The chair Patrick Pearse broke in Gortahork

Local girl Carys McFadden sitting on the famous chair.

Local girl Carys McFadden sitting on the famous chair.

A restored dining table chair that dates back more than 110 years will attract considerable interest when it is put on display during the forthcoming Coláiste Uladh cultural weekend in Gortahork.
The chair was inadvertently damaged by Patrick Pearse during a ‘raking’ night of music and dance in Mhic Dhomhnaill’s house back in the summer of 1907.
Pearse, who worked with Conradh na Gaeilge, was in Gortahork for the new term in Coláiste Uladh in July of that year. This was the first college he visited during his scheduled visit to assess the levels and competency of Irish in use in Irish colleges. Accompanying him were Dr. S.P. Mac Enrí, Tomás Bán Ó Concheanainn and F.J. Bigger.
After returning from a visit to Tory Island, Pearse was invited by Úna Ní Fhlaircheallaigh to attend a night of music and dance in Mhic Dhomhnaill’s house in Gortahork.
During the course of the night Pearse was asked to sing a few verses of a song. He declined but later agreed to recite a poem.
Reciting the poem he stood by a chair while supporting one of his knees on it. There was a loud noise and Patrick Pearse and the chair fell to the ground after one of the legs came off the chair.
At the end of the night he apologised to the man of the house for breaking the chair. The following morning Pearse returned to Mhic Dhomhnaill’s house and offered £3 compensation for breaking the chair. Needless to say the offer was declined.
The chair was placed in a safe place after the execution of Patrick Pearse on the 3rd May, 1916. At the Golden Jubilee celebration of Coláiste Uladh in 1956 the chair – which had been fixed – was used when the then President Seán T. Ó Ceallaigh visited the college.
In more recent times, the chair has been kept under lock and key in McClafferty’s house (formally Mhic Dhomhnaill’s house).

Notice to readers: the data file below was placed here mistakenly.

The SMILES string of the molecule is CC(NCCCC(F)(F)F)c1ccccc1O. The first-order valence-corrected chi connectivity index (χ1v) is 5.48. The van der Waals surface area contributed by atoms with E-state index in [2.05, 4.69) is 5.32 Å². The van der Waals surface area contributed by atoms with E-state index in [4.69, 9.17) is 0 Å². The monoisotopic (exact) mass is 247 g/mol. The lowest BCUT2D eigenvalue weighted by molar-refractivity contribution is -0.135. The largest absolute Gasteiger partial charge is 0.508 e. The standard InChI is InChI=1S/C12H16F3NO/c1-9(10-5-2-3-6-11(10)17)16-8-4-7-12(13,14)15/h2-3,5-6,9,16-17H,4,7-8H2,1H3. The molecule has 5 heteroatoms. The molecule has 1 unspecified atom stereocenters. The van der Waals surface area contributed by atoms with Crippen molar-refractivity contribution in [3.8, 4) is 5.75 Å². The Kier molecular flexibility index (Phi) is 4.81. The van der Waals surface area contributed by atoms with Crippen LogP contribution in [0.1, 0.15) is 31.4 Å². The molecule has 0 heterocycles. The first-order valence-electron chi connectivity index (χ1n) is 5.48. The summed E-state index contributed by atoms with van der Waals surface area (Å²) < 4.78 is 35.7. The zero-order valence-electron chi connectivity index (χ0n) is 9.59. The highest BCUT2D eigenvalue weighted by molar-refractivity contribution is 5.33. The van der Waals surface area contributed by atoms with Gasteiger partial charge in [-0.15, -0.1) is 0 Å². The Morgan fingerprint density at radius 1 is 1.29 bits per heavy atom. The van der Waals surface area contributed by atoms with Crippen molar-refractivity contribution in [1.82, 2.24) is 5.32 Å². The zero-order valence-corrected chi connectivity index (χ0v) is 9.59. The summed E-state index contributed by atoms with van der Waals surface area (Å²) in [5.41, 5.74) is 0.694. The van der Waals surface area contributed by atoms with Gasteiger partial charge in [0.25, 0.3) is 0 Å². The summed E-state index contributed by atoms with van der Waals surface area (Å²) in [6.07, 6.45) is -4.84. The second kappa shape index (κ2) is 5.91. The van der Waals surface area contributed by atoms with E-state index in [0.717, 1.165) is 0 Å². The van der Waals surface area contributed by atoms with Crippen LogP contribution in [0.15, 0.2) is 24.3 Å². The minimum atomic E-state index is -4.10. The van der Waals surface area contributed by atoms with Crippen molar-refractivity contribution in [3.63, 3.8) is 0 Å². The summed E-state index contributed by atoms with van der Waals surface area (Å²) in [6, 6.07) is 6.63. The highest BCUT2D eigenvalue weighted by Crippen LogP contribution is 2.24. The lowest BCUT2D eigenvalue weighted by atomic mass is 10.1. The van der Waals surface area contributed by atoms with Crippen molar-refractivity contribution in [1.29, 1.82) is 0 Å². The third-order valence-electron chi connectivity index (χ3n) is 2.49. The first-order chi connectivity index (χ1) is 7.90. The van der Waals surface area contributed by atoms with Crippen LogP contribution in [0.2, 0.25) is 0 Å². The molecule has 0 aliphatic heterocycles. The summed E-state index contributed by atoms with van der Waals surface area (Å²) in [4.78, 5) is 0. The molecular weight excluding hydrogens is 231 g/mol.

“Two old ladies owned the house before our family bought it and the chair is kept there although it will go on public display in Gortahork during the Coláiste Uladh cultural weekend,” Mr Tommy McClafferty said.
Séamus MacGéidigh, the manager of RTÉ Raidió na Gaeltachta’s Derrybeg office, is one of the organisers of the cultural weekend.
“The chair was fixed and remained in the kitchen until after the Easter Rising and Pearse’s execution, when it was put to one side. When the house was sold to Hughie McClafferty the chair formed part of the contents and is still there,” he said.
Pearse is one of three prominent leaders of the Easter Rising in 1916, alongside Joseph Mary Plunkett and Roger Casement, who will be commemorated on the weekend of May 27-29.
The celebrations will be the pinnacle of the Coláiste Uladh Commemorative Committee’s series of events held over the last five months.
Coláiste Uladh was established in Gort an Choirce in 1906 to help foster the revival of the Irish language and culture which was taking place countrywide at the time.
The committee extend an open invitation to everybody, from varied backgrounds, to attend some or all of the events in what promises to be a historical and memorable occasion for the local community.


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